Civil Liberties

Both freedom of expression and of religion are constitutionally guaranteed, and generally respected in practice by the government. Academic freedom is also unrestricted.

There is no internet or literary censorship in Brazil.

Education System

Education in Brazil is divided into three different segments, Fundamental (7-14), Intermediate (15-18), and Higher Education. Fundamental is compulsory and free for both children and adults, should they need the basic education provided. Brazilians when they enter this level begin a language, usually English, and study “Porguguese, History, Geography, Science, Math, Art and PE” in accordance with a Federal Council of Education curriculum. School is mandated to last at least 200 days, with the schedule set by the individual areas, as rural areas might need to reschedule in accordance with harvesting seasons.

Secondary education, which lasts for three years after Fundamental education, is free but not compulsory. The curriculum is the same, with the addition of Physics, Chemistry, Biology, Philosophy, and Sociology. The latter two courses were outlawed by the military junta from 1964-1985.

In Secondary School, children may sign up for a professional training program in professions such as agriculture. In this case, this level of education may stretch to four or even five years.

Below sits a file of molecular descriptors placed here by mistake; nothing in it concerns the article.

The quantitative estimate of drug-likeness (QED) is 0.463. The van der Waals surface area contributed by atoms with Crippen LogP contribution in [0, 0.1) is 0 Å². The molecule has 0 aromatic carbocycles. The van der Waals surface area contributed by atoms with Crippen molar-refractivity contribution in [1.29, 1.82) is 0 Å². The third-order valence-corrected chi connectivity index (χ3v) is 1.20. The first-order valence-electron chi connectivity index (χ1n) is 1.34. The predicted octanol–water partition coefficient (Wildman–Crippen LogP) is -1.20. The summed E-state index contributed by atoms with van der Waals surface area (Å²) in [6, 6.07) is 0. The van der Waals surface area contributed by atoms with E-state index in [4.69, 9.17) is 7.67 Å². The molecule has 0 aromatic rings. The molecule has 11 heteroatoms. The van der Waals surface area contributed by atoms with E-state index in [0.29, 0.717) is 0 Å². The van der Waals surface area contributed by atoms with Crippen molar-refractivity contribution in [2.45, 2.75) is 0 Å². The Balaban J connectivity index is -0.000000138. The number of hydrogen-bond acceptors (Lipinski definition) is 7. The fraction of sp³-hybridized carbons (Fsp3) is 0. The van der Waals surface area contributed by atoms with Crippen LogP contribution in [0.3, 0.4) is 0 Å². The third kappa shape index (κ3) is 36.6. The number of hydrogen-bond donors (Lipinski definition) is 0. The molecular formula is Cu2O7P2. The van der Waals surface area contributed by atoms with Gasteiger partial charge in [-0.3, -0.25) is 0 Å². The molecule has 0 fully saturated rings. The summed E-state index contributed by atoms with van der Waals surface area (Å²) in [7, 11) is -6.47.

“Students are grouped into classes by grade, age and, in some cases, level of achievement. In rural areas, it is still common to find multigraded classes, with students at different schooling levels.”

Government Granted “Rights of Age”

Brazilians can vote at age 16, as stipulated by the 1988 Constitution. Voting is compulsory for those aged 18 to 70. However, those in the military are not permitted to vote.
The drinking age in Brazil is 18.

Birth control is legal and readily available (See more in Sexuality section).

The age of consent in Brazil is 18; however, Brazilian police will not prosecute if a partner, aged 14-17, does not lodge a complaint.


The Brazilian government is very focused on supplying birth control to the population. Condoms and free birth control pills are supplied at government-run pharmacies, and the Lula government in May 2007 announced a plan to provide heavily subsidized birth control pills at 10,000 pharmacies with no government affiliation. These pills are planned to cost just $2.40 (American Dollars) for a year’s supply. The government is also reputed to give out over 254 million free condoms, as part of its anti-AIDS program.

Abortions in Brazil are legal when the child has been brought on by rape and when the mother’s life is in danger.


As of 2004, 7% of Brazilians aged 5-14 are employed.

Brazil’s 62 million youths under 18 make up 34% of the country’s entire population.









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